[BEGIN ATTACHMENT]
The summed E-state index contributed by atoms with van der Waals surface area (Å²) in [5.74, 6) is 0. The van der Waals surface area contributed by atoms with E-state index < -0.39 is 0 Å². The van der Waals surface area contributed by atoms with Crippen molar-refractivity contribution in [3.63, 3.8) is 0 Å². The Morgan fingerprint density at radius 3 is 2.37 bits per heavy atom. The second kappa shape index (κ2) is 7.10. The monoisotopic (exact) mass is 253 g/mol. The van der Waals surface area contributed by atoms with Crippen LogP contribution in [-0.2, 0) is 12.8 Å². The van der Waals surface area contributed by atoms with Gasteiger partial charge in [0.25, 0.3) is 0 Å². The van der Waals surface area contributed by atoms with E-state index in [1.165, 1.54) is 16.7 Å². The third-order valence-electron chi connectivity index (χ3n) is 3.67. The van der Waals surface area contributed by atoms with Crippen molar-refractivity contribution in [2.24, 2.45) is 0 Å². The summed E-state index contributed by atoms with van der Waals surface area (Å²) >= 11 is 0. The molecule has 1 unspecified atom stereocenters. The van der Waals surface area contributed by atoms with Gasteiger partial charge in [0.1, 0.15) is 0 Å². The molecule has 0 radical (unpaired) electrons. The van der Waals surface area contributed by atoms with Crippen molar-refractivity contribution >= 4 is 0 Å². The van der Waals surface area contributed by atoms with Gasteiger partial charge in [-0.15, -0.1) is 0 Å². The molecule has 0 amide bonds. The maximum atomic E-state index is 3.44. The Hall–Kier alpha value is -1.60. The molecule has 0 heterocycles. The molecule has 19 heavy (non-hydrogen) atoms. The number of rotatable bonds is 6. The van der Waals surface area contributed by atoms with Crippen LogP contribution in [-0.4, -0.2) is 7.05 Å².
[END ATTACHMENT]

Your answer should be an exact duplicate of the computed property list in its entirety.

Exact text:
The summed E-state index contributed by atoms with van der Waals surface area (Å²) in [5.74, 6) is 0. The van der Waals surface area contributed by atoms with E-state index < -0.39 is 0 Å². The van der Waals surface area contributed by atoms with Crippen molar-refractivity contribution in [3.63, 3.8) is 0 Å². The Morgan fingerprint density at radius 3 is 2.37 bits per heavy atom. The second kappa shape index (κ2) is 7.10. The monoisotopic (exact) mass is 253 g/mol. The van der Waals surface area contributed by atoms with Crippen LogP contribution in [-0.2, 0) is 12.8 Å². The van der Waals surface area contributed by atoms with Gasteiger partial charge in [0.25, 0.3) is 0 Å². The van der Waals surface area contributed by atoms with E-state index in [1.165, 1.54) is 16.7 Å². The third-order valence-electron chi connectivity index (χ3n) is 3.67. The van der Waals surface area contributed by atoms with Crippen molar-refractivity contribution in [2.24, 2.45) is 0 Å². The summed E-state index contributed by atoms with van der Waals surface area (Å²) >= 11 is 0. The molecule has 1 unspecified atom stereocenters. The van der Waals surface area contributed by atoms with Gasteiger partial charge in [0.1, 0.15) is 0 Å². The molecule has 0 radical (unpaired) electrons. The van der Waals surface area contributed by atoms with Crippen molar-refractivity contribution >= 4 is 0 Å². The van der Waals surface area contributed by atoms with Gasteiger partial charge in [-0.15, -0.1) is 0 Å². The molecule has 0 amide bonds. The maximum atomic E-state index is 3.44. The Hall–Kier alpha value is -1.60. The molecule has 0 heterocycles. The molecule has 19 heavy (non-hydrogen) atoms. The number of rotatable bonds is 6. The van der Waals surface area contributed by atoms with Crippen LogP contribution in [-0.4, -0.2) is 7.05 Å².